A few years ago, Jay brought a little rowing tender into the boatyard. It was one he had made for his beloved boat, the David Stevens-built Mora (now a schooner, then cutter rigged). The little boat was a stunning craft fashioned from steam-bent planks all neatly riveted in place. I can’t tell you how many people stopped to ask if that boat was for sale (it wasn’t) or what it would cost to build one. Suffice to say there were a lot of inquiries. And each time someone asked Jay would groan to think about all those rivets, preferring the much quicker clinch nails we were still using to build dories.
Well, we don’t build dories with clinch nails any longer — we would but we cannot find a source for a consistent quality product. As a result Jay’s riveting all the time. And when it came time to discuss a tender for the first of Dawson Moreland & Associate’s twin schooners, the Martha Seabury, everyone involved was of agreement that while dories are wonderful (owner Billy Campbell has spent a lot of time in them too, most recently shooting the feature film, The Disappeared, premiering at the Atlantic Film Festival next week), their double-ended shape causes them to take up a lot of deck space, making a dory somewhat impractical for the role.
We discussed other options including a few prams. But Ollie is a big, tall fella’, and even our prams – built with solid plank and extra frames – seemed a little light weight. That’s when Jay mentioned Mora‘s tender. It seemed the perfect choice.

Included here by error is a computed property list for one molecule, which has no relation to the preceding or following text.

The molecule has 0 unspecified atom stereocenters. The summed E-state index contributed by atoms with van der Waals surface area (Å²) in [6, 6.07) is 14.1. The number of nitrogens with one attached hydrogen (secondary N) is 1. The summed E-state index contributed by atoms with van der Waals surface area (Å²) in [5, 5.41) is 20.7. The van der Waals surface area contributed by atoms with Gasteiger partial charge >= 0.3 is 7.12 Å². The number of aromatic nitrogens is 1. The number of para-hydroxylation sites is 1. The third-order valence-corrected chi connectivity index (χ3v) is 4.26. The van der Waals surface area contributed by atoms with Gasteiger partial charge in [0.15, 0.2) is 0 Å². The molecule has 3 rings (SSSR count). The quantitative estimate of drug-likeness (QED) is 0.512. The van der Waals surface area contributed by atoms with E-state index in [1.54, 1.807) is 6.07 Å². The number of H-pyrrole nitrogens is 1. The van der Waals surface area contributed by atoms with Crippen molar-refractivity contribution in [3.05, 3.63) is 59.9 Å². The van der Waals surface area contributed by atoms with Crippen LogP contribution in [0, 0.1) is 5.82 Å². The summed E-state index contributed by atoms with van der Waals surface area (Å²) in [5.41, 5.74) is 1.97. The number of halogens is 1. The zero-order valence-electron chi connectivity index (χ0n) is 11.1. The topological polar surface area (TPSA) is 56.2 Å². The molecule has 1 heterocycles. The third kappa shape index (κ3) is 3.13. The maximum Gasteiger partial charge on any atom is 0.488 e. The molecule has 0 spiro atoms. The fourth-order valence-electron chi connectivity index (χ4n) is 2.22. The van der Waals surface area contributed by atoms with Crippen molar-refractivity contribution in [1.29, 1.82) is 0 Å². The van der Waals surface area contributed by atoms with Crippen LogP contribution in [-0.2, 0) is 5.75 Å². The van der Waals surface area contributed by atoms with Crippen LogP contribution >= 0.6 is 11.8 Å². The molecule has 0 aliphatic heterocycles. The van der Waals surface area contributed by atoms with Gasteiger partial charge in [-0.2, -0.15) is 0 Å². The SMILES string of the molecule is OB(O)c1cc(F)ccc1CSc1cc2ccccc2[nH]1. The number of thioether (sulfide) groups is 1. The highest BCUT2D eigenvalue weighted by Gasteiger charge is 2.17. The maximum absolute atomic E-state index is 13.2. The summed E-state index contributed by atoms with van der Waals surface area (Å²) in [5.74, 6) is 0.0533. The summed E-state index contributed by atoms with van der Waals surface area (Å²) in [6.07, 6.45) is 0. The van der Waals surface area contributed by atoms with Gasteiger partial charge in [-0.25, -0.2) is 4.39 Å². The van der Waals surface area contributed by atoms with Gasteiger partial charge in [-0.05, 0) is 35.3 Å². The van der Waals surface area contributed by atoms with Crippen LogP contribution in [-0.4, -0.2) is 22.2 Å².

Extending his original moulds, Jay created a boat that is just a bit larger than her older sister, measuring 10′ 7″ feet loa and a beam of 4′ 3″. The boat is beautifully made from Alaskan Yellow Cedar left over from planking the hulls of the twin schooners, exquisitely shaped with the help of a steam box.
Billy’s been clear all along that when it came to his schooner, he didn’t want a lot of prissy finish work to maintain, preferring paint finishes, also more in line with the vessel’s workboat past. Such is basically the same for his tender, though he agreed the slotted gunwale, sheer plank and transom, all made from the Tropical wood Dilo, could be coated with a matte varnish. The interior is treated with Black Varnish – a superb contrast to her white exterior.
We think she’s a perfect complement to the schooner she’ll serve. But judge here for yourself!